Last year, Daniel Cameron, Kentucky’s Attorney General and a Republican candidate for Kentucky governor, celebrated more than 50 law enforcement officers endorsing his campaign.
The only problem? As new reporting by the American Independent revealed today, at least half a dozen of those officers have been accused or charged with serious crimes or cases of misconduct, including sexual harassment and discrimination, violations of labor law, and witholding medical treatment from incarcerated people.
This is not the first time Cameron has been accused of mishandling cases of police misconduct. Notably, he faced widespread condemnation for his handling of the 2020 Breonna Taylor case. Following his investigation, whose results were widely criticized by groups like the NAACP and Kentucky voters, the officers who shot and killed Taylor were not charged.
The American Independent: Kentucky gubernatorial candidate touted endorsements from officers accused of misconduct
By: Nick Vachon | February 13, 2023
Kentucky Attorney General Daniel Cameron filed to run for governor early last month after receiving both former President Donald Trump’s endorsement and the support of more than 100 law enforcement officers. A closer look at the list of officers, however, shows that at least six of the endorsers have been accused of wrongdoing, including litigation against them for workplace sexual harassment, incidents of inmates dying at jails they ran, and jury-validated claims of professional retaliation.
One of Cameron’s endorsers, former Lincoln County Jailer Rob Wilson, was accused by eight employees of sexual harassment and sexual discrimination in 2019. According to the complaint filed by the employees, Wilson “engaged in a continuous and repeated course of conduct constituting sexual harassment and sexual discrimination, as well as quid pro quo sexual activities to the legal and physical detriment of the plaintiffs.”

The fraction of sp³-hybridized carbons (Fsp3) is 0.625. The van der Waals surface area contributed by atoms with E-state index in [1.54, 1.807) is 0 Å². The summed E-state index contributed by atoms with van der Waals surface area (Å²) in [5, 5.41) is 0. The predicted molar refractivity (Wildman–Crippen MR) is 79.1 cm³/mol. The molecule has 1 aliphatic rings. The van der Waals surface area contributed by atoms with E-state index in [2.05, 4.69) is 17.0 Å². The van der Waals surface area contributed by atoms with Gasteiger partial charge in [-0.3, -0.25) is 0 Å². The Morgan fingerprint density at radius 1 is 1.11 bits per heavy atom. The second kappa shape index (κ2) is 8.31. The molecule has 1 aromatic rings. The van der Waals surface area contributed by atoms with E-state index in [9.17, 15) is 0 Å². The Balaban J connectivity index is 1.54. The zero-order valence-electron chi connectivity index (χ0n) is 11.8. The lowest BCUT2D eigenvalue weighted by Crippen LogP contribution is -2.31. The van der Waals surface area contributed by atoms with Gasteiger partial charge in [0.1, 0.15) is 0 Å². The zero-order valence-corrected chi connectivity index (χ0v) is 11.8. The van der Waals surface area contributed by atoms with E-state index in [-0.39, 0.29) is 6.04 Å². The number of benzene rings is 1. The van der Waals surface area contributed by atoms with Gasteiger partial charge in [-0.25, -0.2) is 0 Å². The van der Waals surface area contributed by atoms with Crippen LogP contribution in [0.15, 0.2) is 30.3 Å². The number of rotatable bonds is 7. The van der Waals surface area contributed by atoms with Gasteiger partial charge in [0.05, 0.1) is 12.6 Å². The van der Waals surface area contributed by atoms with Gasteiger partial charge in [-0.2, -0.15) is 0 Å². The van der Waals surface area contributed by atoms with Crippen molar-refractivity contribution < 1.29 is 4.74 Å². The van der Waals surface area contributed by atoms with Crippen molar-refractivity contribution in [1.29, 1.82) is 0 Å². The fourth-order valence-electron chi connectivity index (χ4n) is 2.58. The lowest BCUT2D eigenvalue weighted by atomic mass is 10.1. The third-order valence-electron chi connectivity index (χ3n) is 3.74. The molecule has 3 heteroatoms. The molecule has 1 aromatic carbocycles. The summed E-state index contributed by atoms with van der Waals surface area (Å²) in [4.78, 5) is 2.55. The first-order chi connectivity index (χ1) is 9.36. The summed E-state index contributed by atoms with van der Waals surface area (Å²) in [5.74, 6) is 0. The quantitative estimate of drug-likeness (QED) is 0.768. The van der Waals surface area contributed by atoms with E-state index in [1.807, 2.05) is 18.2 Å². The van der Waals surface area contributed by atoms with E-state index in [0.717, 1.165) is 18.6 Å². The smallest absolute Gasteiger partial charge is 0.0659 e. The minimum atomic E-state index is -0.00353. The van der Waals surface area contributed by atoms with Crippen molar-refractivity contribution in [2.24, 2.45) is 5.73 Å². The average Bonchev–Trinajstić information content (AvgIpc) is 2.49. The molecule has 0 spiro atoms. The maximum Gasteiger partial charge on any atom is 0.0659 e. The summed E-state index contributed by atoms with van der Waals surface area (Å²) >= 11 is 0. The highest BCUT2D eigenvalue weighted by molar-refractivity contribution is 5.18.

Another of Cameron’s supporters, Hopkins County Jailer Mike Lewis, was accused by an employee of violating state wage and work hours laws, the Kentucky Civil Rights Act, and the Kentucky Whistleblower Act, creating a hostile workplace, and wrongful termination. The employee, Jarrett Backhurst, said that Lewis relied on nepotism by hiring family members to staff positions in the jail, and that he had required employees of the jail to attend Lewis’ campaign events when he was running for reelection.
Another endorser is facing multiple lawsuits: former Whitley County Jailer Brian Lawson is currently being sued by the family of a man who died at the jail as well as by a man who said he was sprayed with mace, assaulted, and denied medical attention, including access to prescription medication, by jail staff.
Cameron, who was elected attorney general in 2019, has faced criticism for his handling of police misconduct before. As attorney general, he led Kentucky’s investigation into the killing of Breonna Taylor, a 26-year-old Black woman who was fatally shot by Louisville police during a no-knock raid on her apartment. During the raid, police failed to identify themselves before firing into Taylor’s apartment. The investigation by Cameron’s office resulted in no charges being filed against the officers involved, and was criticized by some in the state, including the Louisville NAACP, which called on him to resign.
Read the full report here.
Published: Feb 14, 2023